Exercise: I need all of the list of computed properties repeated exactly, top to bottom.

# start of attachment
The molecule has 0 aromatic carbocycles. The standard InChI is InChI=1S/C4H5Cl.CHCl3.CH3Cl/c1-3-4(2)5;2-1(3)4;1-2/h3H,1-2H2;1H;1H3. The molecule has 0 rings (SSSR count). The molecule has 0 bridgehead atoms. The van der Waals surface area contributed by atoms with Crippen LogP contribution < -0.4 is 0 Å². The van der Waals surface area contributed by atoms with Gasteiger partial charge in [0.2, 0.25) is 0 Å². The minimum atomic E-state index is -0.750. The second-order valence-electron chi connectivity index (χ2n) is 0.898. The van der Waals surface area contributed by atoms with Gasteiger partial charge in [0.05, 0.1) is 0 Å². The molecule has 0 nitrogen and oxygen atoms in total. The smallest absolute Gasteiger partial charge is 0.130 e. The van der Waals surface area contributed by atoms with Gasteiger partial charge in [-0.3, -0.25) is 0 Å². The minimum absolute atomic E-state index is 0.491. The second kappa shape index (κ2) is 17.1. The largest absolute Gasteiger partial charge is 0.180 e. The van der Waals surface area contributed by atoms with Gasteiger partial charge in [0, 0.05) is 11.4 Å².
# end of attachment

The molecule has 0 aromatic carbocycles. The standard InChI is InChI=1S/C4H5Cl.CHCl3.CH3Cl/c1-3-4(2)5;2-1(3)4;1-2/h3H,1-2H2;1H;1H3. The molecule has 0 rings (SSSR count). The molecule has 0 bridgehead atoms. The van der Waals surface area contributed by atoms with Crippen LogP contribution < -0.4 is 0 Å². The van der Waals surface area contributed by atoms with Gasteiger partial charge in [0.2, 0.25) is 0 Å². The minimum atomic E-state index is -0.750. The second-order valence-electron chi connectivity index (χ2n) is 0.898. The van der Waals surface area contributed by atoms with Gasteiger partial charge in [0.05, 0.1) is 0 Å². The molecule has 0 nitrogen and oxygen atoms in total. The smallest absolute Gasteiger partial charge is 0.130 e. The van der Waals surface area contributed by atoms with Gasteiger partial charge in [-0.3, -0.25) is 0 Å². The minimum absolute atomic E-state index is 0.491. The second kappa shape index (κ2) is 17.1. The largest absolute Gasteiger partial charge is 0.180 e. The van der Waals surface area contributed by atoms with Gasteiger partial charge in [0, 0.05) is 11.4 Å².